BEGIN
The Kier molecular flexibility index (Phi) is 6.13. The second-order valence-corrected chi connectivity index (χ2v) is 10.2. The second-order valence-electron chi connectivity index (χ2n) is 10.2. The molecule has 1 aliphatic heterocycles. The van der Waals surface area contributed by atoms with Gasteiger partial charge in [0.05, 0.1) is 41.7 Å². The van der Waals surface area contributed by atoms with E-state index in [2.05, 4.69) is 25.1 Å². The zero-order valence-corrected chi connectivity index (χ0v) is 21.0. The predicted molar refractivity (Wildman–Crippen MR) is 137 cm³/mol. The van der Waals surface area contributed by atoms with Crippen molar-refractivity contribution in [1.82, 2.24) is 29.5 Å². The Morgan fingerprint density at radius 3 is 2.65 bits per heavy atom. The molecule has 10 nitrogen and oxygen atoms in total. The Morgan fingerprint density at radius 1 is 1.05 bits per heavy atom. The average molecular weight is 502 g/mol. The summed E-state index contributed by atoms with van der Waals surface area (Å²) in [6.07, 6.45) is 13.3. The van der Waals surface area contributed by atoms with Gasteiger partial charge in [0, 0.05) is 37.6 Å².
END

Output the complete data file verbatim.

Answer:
The Kier molecular flexibility index (Phi) is 6.13. The second-order valence-corrected chi connectivity index (χ2v) is 10.2. The second-order valence-electron chi connectivity index (χ2n) is 10.2. The molecule has 1 aliphatic heterocycles. The van der Waals surface area contributed by atoms with Gasteiger partial charge in [0.05, 0.1) is 41.7 Å². The van der Waals surface area contributed by atoms with E-state index in [2.05, 4.69) is 25.1 Å². The zero-order valence-corrected chi connectivity index (χ0v) is 21.0. The predicted molar refractivity (Wildman–Crippen MR) is 137 cm³/mol. The van der Waals surface area contributed by atoms with Crippen molar-refractivity contribution in [1.82, 2.24) is 29.5 Å². The Morgan fingerprint density at radius 3 is 2.65 bits per heavy atom. The molecule has 10 nitrogen and oxygen atoms in total. The Morgan fingerprint density at radius 1 is 1.05 bits per heavy atom. The average molecular weight is 502 g/mol. The summed E-state index contributed by atoms with van der Waals surface area (Å²) in [6.07, 6.45) is 13.3. The van der Waals surface area contributed by atoms with Gasteiger partial charge in [0, 0.05) is 37.6 Å².